Another object is to provide a horizontal complex of projecting devices, with combined or separate triggers in order to eject projectiles from more than one device simultaneously.
The device is further described using accompanying illustrated drawings.
FIG. 1 is a side view of the present invention.
FIG. 2 is a sectional view of the present invention.
FIG. 3 is a sectional view of the present invention where the upper section of the launching tube is folded to the side and the cartridge is being loaded.
FIG. 4 is a perspective view of the present invention after the projection.
FIG. 5 is an enlarged perspective view of the trigger shown in FIG. 4.
FIG. 6 is a perspective view of the plunger shown in FIGS. 2-3.
FIG. 7 is an exploded view of the cartridge and its contents after they are expelled from the launching tube.
FIGS. 1-4 show the present invention 10 completely. As shown in FIG. 2, the present projecting device 10 consists of a lower section 11 of the launching tube, an upper section 12 of the launching tube, a plunger 13, a spring 14, a cartridge 15, a pulling string 16, a trigger 17, a v-shaped pivot component 18, and a hook 19.
As shown in FIGS. 1-4, the lower section 11 and the upper section 12 of the launching tube have the same diameter. The two sections are connected with a v-shaped pivot component and a hook. As shown in FIGS. 1, 2, and 4, the lower section 11 and the upper section 12 are in rectilinear state immediately before, during and after the launching of the projectile. As shown in FIG. 3, before the user inserts the cartridge 15 and pulls back on the string 16, the upper section 12 folds to the side, forming with the lower section 11 a “7” shape. Then, the user loads a cartridge 15 into the upper section 12.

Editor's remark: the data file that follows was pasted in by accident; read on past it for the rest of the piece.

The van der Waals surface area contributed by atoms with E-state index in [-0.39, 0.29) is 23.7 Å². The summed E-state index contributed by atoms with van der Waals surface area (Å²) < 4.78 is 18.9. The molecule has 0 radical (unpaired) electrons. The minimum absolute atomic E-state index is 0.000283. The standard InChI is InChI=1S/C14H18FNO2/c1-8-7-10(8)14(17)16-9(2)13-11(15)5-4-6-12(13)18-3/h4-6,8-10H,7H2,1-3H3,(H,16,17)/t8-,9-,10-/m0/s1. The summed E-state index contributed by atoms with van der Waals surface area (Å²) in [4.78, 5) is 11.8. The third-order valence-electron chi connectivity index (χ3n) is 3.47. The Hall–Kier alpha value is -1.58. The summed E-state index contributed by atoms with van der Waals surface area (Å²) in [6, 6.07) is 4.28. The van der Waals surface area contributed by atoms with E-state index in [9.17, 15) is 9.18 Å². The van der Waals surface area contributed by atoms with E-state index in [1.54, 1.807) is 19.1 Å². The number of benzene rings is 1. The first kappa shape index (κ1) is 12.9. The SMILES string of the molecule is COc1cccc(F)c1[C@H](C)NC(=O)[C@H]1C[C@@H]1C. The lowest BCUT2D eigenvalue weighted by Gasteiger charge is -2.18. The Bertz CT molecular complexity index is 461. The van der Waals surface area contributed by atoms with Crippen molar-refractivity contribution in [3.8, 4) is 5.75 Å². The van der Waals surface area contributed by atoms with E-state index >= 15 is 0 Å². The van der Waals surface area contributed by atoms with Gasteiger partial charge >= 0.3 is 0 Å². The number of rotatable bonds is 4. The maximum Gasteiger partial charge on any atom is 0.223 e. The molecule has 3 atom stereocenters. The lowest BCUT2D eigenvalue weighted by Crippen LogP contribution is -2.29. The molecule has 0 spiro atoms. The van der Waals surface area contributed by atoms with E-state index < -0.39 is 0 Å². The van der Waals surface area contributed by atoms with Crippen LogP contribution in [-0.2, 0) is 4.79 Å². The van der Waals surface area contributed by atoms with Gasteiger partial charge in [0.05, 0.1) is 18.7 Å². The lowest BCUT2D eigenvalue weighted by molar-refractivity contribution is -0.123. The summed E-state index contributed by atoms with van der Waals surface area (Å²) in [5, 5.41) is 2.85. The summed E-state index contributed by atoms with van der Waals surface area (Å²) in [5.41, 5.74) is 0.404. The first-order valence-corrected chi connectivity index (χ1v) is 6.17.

As shown in FIGS. 2-3, within the lower section 11 are the plunger 13, the spring 15, and the string 16. A long screw 22 is installed near the end of the lower section 11. The trigger 17 is installed on the outside surface of the lower section 11.
As shown in FIG. 2, the top of the lower section 11 has a inner collar flange 31 designed to keep the plunger 13 within the lower section 11 as the plunger 13 moves upward, driven by the released spring 14. Thus, the diameter of the plunger 13 should be slightly smaller than the lower section of the launching tube 11 so that the plunger 13 can smoothly slide and reciprocate within the tube.
As shown in FIG. 6, the plunger 13 has a main body 32 which may move smoothly within the lower section 11. The plunger 13 also has a top portion 33, the diameter of which is smaller than that of the main body 32. When the plunger 13 is released, the top portion 33 directly hits the bottom of the cartridge 15. The lower portion 34 of the plunger 13 also has a diameter much smaller than that of the main body 32 so that the lower portion 34 can be inserted into the spring 14. The string 16 goes through a loop 30 found on the bottom of the lower portion 34.
As shown in FIGS. 2, 3, and 6, the upper end of the spring 14 surrounds the lower portion 34 of the plunger 13. A screw 22 keeps the rear end of the spring 14 from being pressured out of the lower section 11 of the tube when the string 16 is pulled.
As shown in FIGS. 1-4, the string 16, connected to the plunger 13 by the loop 30, is used to pull the plunger 13 downwards. FIG. 3 shows the user pulling on the string 16. Near its lower end the string 16 is knotted 21 in order to prevent the lower end of the string 16 from receding into the tube. When the spring 14 releases and the string 16 is moving upwards, the screw 22 stops the string 16 at the knot 21, and the rear end of the string 16 remains outside of the launching tube.
As shown in FIGS. 1-4 and in particular detail in FIG. 5, a trigger 17 is installed on the outside surface of the lower section 11 of the launching tube, on the same side as the hook 19. The upper end of the trigger 17 digs into a gap 23 in the surface of the launching tube. When the string 16 is pulled backwards, the front of the trigger 17, affected by a leaf spring 26, enters into the launching tube and blocks the upward motion of the spring 14 by stopping the upper end of the plunger 13 and allowing the projecting device 10 to enter a ready-to-launch state. The trigger 17 is connected and fixed to a support base 24 by a long screw 25. The leaf spring 26 is installed between the trigger 17 and the support base 24 in order for the front of the trigger 17 to automatically be pushed into the launching tube and block the upper end of the plunger 13 while it is pulled downwards.